UK film financing is stillploughing through choppy waters as the consultation period for the new taxbreaks comes to an end this Friday (Oct 21).

And while producers andfinanciers at Screen International's UK Film Finance Summit in London onTuesday were hardly talking up doomsday scenarios, they did foresee uncertaintyahead, followed by new schemes that are unlikely to be as lucrative as currentmodels.

High on the agenda was thefinancial landscape after the end of sale-and-leaseback and the Section 42 andSection 48 schemes.

John Graydon,director of the film unit at Tenon Media, noted that currentlya producer could get a 15% benefit through sale-and-leaseback schemes,regardless of how much of the spend is in the UK.

He argued that to get asimilar rate under the new laws, a producer would have to spend more than 70%of a film's budget in the UK , making UK co-productions less attractive toforeign producers. With a 20% UK spend, such a production would get less than10% in breaks, he projected.

Graydon added that the scenario would be even worse for£20m-plus ($35.7m) features, with tax benefits that used to be worth 20% - nowvalued at 8-9% - shrinking to less than 4% on a typical 50-50 co-production.

And it's at this larger endof the market that Margaret Matheson, head of Bard Entertainments andvice-chair at producers' body PACT, sees the potential for real trouble.

"There's a very strongfeeling that the level of benefit for higher budget pictures will not producebig inward investment at all," she told the conference. Her other worriesincluded uncertainty during the transitional period. "There could be a glitchnext summer when we won't have any productions."

Stephen Margolis, jointmanaging director of Future Films, warned that bigger budget features -including lucrative Hollywood co-productions - would face a tougher battlethanks to the new cultural test devised by the Department of Culture, Media andSport as to what constitutes a British film.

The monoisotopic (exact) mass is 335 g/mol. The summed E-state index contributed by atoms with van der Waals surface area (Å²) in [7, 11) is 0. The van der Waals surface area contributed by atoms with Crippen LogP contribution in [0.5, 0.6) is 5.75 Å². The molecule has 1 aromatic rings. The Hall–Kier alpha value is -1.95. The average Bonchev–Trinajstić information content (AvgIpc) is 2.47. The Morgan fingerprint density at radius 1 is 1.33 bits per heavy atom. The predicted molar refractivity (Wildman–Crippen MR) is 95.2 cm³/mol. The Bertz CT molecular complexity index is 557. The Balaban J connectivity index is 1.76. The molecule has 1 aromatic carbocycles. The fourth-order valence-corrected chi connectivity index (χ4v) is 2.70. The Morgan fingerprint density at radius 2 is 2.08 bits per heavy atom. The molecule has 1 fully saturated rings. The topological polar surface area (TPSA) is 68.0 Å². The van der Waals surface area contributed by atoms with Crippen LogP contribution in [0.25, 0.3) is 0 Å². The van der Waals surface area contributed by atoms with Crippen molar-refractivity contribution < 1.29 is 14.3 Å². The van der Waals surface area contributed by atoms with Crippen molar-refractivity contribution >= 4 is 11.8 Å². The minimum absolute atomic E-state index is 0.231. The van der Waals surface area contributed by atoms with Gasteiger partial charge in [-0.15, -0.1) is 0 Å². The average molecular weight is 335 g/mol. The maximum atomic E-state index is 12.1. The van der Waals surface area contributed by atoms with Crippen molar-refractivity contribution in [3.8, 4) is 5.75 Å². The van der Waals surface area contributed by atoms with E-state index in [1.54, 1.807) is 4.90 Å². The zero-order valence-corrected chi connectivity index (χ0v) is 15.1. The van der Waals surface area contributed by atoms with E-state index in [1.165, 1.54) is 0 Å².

But others saw room forhope. FilmFour head Tessa Ross pointed to its planfor earlier recoupment, through which producersworking with the company would enjoy a 10% advance of FilmFour'sown equity position, realising their share of net profits sooner than usual.

One of the day's most fieryexchanges came during a panel on the use of UK Film Council funds. PeterWatson, managing director of Recorded Picture Company, said that the FilmCouncil's Development Fund is "the one making a difference. I can feel thatit's delivering a real change structurally".

But he questioned theefficiency of the Premiere Fund (geared towards bigger budget and morecommercial features), noting that its annual budget of about £8m ($14.3m) couldonly account for around one per cent of the entire UK production spend. "Itcan't possibly deliver on its aspirations," he added.

Rather he suggested thatFilm Council resources would be better directed towards other types of funding."What is the point of a government fund trying to second guess themarketplace'" he asked, before suggesting that the fund was only recouping forthe Film Council and not sustaining the industry.

Responding from theaudience, Premiere Fund head Sally Caplan, said thatshe would rather have a larger budget for the fund to make more of an impact,but that it still had an important role and was successful in "trying tosupport films that otherwise wouldn't get made".

Other issues touched onduring the conference included the role of private equity, the future of UKsales agents in the wake of the demise of Element X and Renaissance, theresponsibility of broadcasters towards film investment and the potential forcuts in feature funding as the UK government skews cultural investment towardsthe 2012 Olympics.